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PeerJ. 2014 Nov 11;2:e667. doi: 10.7717/peerj.667. eCollection 2014.

Recent self-harm and psychological measures in the emergency department.

Author information

1
School of Public Health, University of Alberta , Edmonton , Canada ; Department of Community Health Sciences, College of Medicine, Faculty of Health Sciences, University of Manitoba , Winnipeg , Canada.
2
School of Public Health, University of Alberta , Edmonton , Canada ; Department of Emergency Medicine, Faculty of Medicine and Dentistry, University of Alberta , Edmonton , Canada.
3
Department of Emergency Medicine, Faculty of Medicine and Dentistry, University of Alberta , Edmonton , Canada.
4
Department of Epidemiology and Community Medicine, University of Ottawa , Ottawa , Canada.

Abstract

The assessment of self-harm risk is a common, difficult, and perplexing task for many physicians, especially those working in emergency departments (ED). Attempts have been made to determine objective methods for assessing patients with suicidal ideation or self-harm though there is still a lack of knowledge about objective assessments of these patients. A study was conducted where 181 suicidal patients were enrolled in two EDs within the city of Edmonton, Canada. Initial interviews were conducted in the ED which collected basic demographics and medical history as well as psychometric measures including the Beck Hopelessness Scale, Barratt Impulsiveness Scale, Brief Symptom Inventory, Drug Abuse Screening Test 10, and CAGE questionnaire. The results of these measures were compared between those who presented to the ED with self-harm and those who presented only with ideation. Those with recent self-harm scored lower on many of the scales and subscales of distress and impulsivity measured compared to those with no recent self-harm. Possible explanations for this difference include differences in psychological traits between the two groups and possible cathartic effects of self-harm. The lower scores obtained by those that present with self-harm may complicate attempts to use psychometric tools to determine future self-harm risk.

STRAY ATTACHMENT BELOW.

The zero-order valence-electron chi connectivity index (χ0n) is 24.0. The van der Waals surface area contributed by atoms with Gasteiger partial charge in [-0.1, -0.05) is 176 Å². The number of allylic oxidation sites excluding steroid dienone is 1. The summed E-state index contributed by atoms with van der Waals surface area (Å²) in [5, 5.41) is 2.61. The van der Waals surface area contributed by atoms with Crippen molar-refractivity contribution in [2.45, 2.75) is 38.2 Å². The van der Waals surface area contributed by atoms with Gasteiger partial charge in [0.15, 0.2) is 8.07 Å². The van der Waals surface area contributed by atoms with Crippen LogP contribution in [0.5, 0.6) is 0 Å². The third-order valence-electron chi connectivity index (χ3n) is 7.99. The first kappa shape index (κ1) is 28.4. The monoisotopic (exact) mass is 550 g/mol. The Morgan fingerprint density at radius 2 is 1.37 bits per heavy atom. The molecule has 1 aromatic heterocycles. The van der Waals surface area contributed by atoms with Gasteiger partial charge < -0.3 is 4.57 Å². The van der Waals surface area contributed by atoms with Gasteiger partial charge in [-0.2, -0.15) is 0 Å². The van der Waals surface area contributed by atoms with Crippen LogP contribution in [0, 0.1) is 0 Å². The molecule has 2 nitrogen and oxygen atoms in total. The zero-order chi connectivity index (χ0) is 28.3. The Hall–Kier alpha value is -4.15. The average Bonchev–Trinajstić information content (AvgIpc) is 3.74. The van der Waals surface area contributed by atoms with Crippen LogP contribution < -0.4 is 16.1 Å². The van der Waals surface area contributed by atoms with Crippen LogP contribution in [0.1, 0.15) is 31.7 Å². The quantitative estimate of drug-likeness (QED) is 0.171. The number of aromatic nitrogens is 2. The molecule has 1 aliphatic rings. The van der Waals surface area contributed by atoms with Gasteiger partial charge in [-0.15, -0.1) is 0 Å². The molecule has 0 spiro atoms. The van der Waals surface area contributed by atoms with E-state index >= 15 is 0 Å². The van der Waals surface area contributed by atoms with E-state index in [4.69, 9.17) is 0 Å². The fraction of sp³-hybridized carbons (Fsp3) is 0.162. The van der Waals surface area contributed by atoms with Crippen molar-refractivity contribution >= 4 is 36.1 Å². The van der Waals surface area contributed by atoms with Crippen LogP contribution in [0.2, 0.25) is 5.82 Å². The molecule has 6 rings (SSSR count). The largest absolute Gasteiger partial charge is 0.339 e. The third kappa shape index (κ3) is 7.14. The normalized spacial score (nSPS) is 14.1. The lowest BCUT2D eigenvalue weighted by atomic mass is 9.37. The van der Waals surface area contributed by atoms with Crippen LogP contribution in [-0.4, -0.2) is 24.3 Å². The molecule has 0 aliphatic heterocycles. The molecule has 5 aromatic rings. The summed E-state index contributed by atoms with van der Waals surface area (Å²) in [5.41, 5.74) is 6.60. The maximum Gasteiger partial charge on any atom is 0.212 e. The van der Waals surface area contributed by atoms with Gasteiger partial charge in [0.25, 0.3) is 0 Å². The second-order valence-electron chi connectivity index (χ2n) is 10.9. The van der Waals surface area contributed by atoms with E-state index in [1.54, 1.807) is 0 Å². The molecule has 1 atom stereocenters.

KEYWORDS:

Emergency medicine; Psychiatry; Risk assessment; Self-injurious behaviors

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